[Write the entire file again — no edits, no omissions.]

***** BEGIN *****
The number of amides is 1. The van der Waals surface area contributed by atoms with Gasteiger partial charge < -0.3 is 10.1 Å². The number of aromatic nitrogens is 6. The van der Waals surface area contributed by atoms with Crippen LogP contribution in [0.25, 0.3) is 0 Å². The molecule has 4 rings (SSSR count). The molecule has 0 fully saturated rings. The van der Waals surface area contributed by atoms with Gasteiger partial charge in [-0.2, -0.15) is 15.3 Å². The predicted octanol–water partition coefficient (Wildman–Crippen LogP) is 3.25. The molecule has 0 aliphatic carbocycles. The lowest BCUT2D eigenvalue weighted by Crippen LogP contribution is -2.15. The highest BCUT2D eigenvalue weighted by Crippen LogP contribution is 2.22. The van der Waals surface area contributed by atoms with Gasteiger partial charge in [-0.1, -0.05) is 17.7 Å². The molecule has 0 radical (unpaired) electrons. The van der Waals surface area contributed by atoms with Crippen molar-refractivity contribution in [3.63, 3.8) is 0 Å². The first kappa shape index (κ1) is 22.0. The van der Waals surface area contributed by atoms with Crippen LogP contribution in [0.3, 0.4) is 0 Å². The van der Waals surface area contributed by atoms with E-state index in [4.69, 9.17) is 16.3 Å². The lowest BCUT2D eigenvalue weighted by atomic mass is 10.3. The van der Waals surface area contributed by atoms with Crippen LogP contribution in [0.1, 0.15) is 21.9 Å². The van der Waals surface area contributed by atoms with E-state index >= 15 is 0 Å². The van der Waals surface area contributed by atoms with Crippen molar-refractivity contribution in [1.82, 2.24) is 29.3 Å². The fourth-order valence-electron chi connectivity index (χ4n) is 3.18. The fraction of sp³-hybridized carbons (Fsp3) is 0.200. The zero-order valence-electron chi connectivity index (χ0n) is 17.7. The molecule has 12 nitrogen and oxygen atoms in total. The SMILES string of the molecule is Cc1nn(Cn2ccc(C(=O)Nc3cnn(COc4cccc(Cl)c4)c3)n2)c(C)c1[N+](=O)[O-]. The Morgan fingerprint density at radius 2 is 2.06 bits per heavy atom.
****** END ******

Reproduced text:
The number of amides is 1. The van der Waals surface area contributed by atoms with Gasteiger partial charge < -0.3 is 10.1 Å². The number of aromatic nitrogens is 6. The van der Waals surface area contributed by atoms with Crippen LogP contribution in [0.25, 0.3) is 0 Å². The molecule has 4 rings (SSSR count). The molecule has 0 fully saturated rings. The van der Waals surface area contributed by atoms with Gasteiger partial charge in [-0.2, -0.15) is 15.3 Å². The predicted octanol–water partition coefficient (Wildman–Crippen LogP) is 3.25. The molecule has 0 aliphatic carbocycles. The lowest BCUT2D eigenvalue weighted by Crippen LogP contribution is -2.15. The highest BCUT2D eigenvalue weighted by Crippen LogP contribution is 2.22. The van der Waals surface area contributed by atoms with Gasteiger partial charge in [-0.1, -0.05) is 17.7 Å². The molecule has 0 radical (unpaired) electrons. The van der Waals surface area contributed by atoms with Crippen molar-refractivity contribution in [3.63, 3.8) is 0 Å². The first kappa shape index (κ1) is 22.0. The van der Waals surface area contributed by atoms with Crippen LogP contribution in [0.3, 0.4) is 0 Å². The van der Waals surface area contributed by atoms with E-state index in [4.69, 9.17) is 16.3 Å². The lowest BCUT2D eigenvalue weighted by atomic mass is 10.3. The van der Waals surface area contributed by atoms with Crippen LogP contribution in [0.1, 0.15) is 21.9 Å². The van der Waals surface area contributed by atoms with E-state index >= 15 is 0 Å². The van der Waals surface area contributed by atoms with Crippen molar-refractivity contribution in [1.82, 2.24) is 29.3 Å². The fourth-order valence-electron chi connectivity index (χ4n) is 3.18. The fraction of sp³-hybridized carbons (Fsp3) is 0.200. The zero-order valence-electron chi connectivity index (χ0n) is 17.7. The molecule has 12 nitrogen and oxygen atoms in total. The SMILES string of the molecule is Cc1nn(Cn2ccc(C(=O)Nc3cnn(COc4cccc(Cl)c4)c3)n2)c(C)c1[N+](=O)[O-]. The Morgan fingerprint density at radius 2 is 2.06 bits per heavy atom.